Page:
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eBook Daughters of Gaia: Women in the Ancient Mediterranean World (Praeger Series on the Ancient World) download
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Author: Bella Vivante
ISBN: 0275982491
Subcategory: Humanities
Pages 264 pages
Publisher Praeger; annotated edition edition (November 30, 2006)
Language English
Category: Other
Rating: 4.9
Votes: 361
ePUB size: 1126 kb
FB2 size: 1348 kb
DJVU size: 1598 kb
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eBook Daughters of Gaia: Women in the Ancient Mediterranean World (Praeger Series on the Ancient World) download

by Bella Vivante


While the experiences of women in ancient cultures were certainly very different from those of most women today, a tendency to focus too much on negative or restrictive images has until now provided readers with a rather incomplete picture.

Bella Vivante offers a fascinating tour of women's lives in the ancient world. To the layperson and the academic alike, this work is a truly enjoyable read, a much-needed women's historiography.

Daughters of Gaia book. Praeger Series on the Ancient World (8 books). Books by Bella Vivante. While the experiences of women in ancient cultures were From their personal lives at home to their roles in the realms of religion, health, economics, governance, war, philosophy, and poetry, this is the story of ancient women in all their aspects.

ISBN13:9780806139920.

Looking at this era with a women-centered perspective, Vivante highlights women’s agency and explains the social, political, and cultural factors that fostered female empowerment. Beginning with powerful images of goddesses and women’s roles in the religious sphere, Vivante lays the foundation for women’s activities in other social realms-Health, economica, governance, war, philosophy, and poetry.

The experiences of women in ancient cultures were certainly very difficult from those of most women today. Yet a tendency to focus too much on the restrictions early Western women faced has until now provided readers with an incomplete picture. Looking at this era with a women-centered perspective, Vivante highlights women’s agency and explains the social, political, and cultural factors that fostered female empowerment.

Because the ancient world extends over so vast a time span, the book takes a historical approach.

Sport in ancient times. Because the ancient world extends over so vast a time span, the book takes a historical approach. This overview brings out the cultural complexities in ancient times of so basic an activity as sport.

From their personal lives at home to their roles in the realms of religion, health, economics, governance, war, philosophy, and poetry, this is the story of ancient women in all their aspects. Vivante explores women's lives in four ancient civilizations of the Mediterranean: Egypt, Mesopotamia, Greece, and Rome. While the experiences of women in ancient cultures were certainly very different from those of most women today, a tendency to focus too much on negative or restrictive images has until now provided readers with a rather incomplete picture. Looking at this important era from a female-oriented perspective, Vivante widens the perceptual lens and makes it possible to highlight the fundamental empowered aspects of women's activities in order to present them in balance with the various limits imposed on their societal participation.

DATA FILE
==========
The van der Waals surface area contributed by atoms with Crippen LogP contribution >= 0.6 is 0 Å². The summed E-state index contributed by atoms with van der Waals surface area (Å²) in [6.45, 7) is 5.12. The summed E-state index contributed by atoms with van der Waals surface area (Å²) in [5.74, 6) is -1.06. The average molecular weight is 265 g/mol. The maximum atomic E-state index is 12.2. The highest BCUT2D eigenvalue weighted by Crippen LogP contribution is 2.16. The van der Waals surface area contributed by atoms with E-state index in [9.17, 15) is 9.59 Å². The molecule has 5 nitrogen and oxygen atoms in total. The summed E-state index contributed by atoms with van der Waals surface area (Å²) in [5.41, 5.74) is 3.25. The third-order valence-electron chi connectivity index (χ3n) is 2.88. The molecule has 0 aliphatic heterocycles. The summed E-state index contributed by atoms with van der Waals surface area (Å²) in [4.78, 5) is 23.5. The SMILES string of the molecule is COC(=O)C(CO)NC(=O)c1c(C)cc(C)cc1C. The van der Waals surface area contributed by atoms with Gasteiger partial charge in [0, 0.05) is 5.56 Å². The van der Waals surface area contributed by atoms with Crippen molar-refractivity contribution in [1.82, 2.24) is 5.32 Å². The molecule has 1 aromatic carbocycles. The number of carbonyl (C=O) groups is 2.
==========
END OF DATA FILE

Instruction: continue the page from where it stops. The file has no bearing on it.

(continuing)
Beginning with powerful images of goddesses and women's roles in the religious sphere, Vivante details the foundation for women's activities in all other social realms. While these four Mediterranean civilizations were distinctive, they also influenced each other through various forms of contact―trade, colonization, and war. Both the similarities and the differences permit richer comparisons and promote a deeper understanding of the lives of women in each.

Grillador
Interesting book. Taught me a few things I did not know.
Uscavel
The study of women in antiquity has already seen a great deal of important scholarship. In this book, the author undertakes a sweeping synthesis in a very small compass. She examines women's lives in ancient Egypt, Mesopotamia, Greece, and Rome in a time span ranging from the Neolithic to the fifth century AD. The book is organized by topic: goddesses, women's religious rituals, daily life, health and medicine, the economic bases of women's lives, women rulers, women warriors, women philosophers, and women poets. The book's central theme is to `accentuate the features that empowered women'. The treatment is necessarily compressed and a feeling of breathless hurry is unavoidable. Still Vivante manages to convey a great deal of information with clarity.

For me, the most interesting chapter is Health and Medicine. Here Vivante draws heavily on the fascinating "Gynecology" of Soranus of Ephesus (who objected to the prevailing theory that the womb wanders like a restless animal). Also enlightening is her discussion of woman philosophers ranging from Pythagoras' wife to the `pagan martyr' Hypatia, an Alexandrian mathematician who was lynched by a Christian mob. For those wishing to go deeper into the subject, there is a useful bibliography.
Bearus
Bella Vivante offers a fascinating tour of women's lives in the ancient world. From daily work to warfare and literary authorship, each chapter shares unique insights on ancient women from Mesopotamia, Egypt, Israel/Canaan, Greece, and Rome. To compile so much information from various sources would take years; this work is comprehensive and detailed enough to enrich and supplement research into daily life for ancient women. To the layperson and the academic alike, this work is a truly enjoyable read, a much-needed women's historiography.